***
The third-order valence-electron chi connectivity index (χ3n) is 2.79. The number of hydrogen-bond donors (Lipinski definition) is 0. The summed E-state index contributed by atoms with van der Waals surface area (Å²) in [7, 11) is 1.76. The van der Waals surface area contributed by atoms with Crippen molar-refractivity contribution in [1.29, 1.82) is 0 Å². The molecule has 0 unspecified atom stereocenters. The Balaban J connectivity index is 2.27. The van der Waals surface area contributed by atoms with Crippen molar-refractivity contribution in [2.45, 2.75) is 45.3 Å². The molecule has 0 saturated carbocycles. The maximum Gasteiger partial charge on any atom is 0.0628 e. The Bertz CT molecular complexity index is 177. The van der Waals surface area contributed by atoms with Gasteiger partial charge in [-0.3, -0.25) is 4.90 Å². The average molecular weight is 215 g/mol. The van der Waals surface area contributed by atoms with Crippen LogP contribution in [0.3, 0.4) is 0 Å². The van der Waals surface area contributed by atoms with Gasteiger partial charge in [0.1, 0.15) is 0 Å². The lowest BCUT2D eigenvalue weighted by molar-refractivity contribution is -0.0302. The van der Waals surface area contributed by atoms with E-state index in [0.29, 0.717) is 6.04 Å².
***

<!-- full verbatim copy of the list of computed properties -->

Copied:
The third-order valence-electron chi connectivity index (χ3n) is 2.79. The number of hydrogen-bond donors (Lipinski definition) is 0. The summed E-state index contributed by atoms with van der Waals surface area (Å²) in [7, 11) is 1.76. The van der Waals surface area contributed by atoms with Crippen molar-refractivity contribution in [1.29, 1.82) is 0 Å². The molecule has 0 unspecified atom stereocenters. The Balaban J connectivity index is 2.27. The van der Waals surface area contributed by atoms with Crippen molar-refractivity contribution in [2.45, 2.75) is 45.3 Å². The molecule has 0 saturated carbocycles. The maximum Gasteiger partial charge on any atom is 0.0628 e. The Bertz CT molecular complexity index is 177. The van der Waals surface area contributed by atoms with Gasteiger partial charge in [-0.3, -0.25) is 4.90 Å². The average molecular weight is 215 g/mol. The van der Waals surface area contributed by atoms with Crippen LogP contribution in [0.3, 0.4) is 0 Å². The van der Waals surface area contributed by atoms with Gasteiger partial charge in [0.1, 0.15) is 0 Å². The lowest BCUT2D eigenvalue weighted by molar-refractivity contribution is -0.0302. The van der Waals surface area contributed by atoms with E-state index in [0.29, 0.717) is 6.04 Å².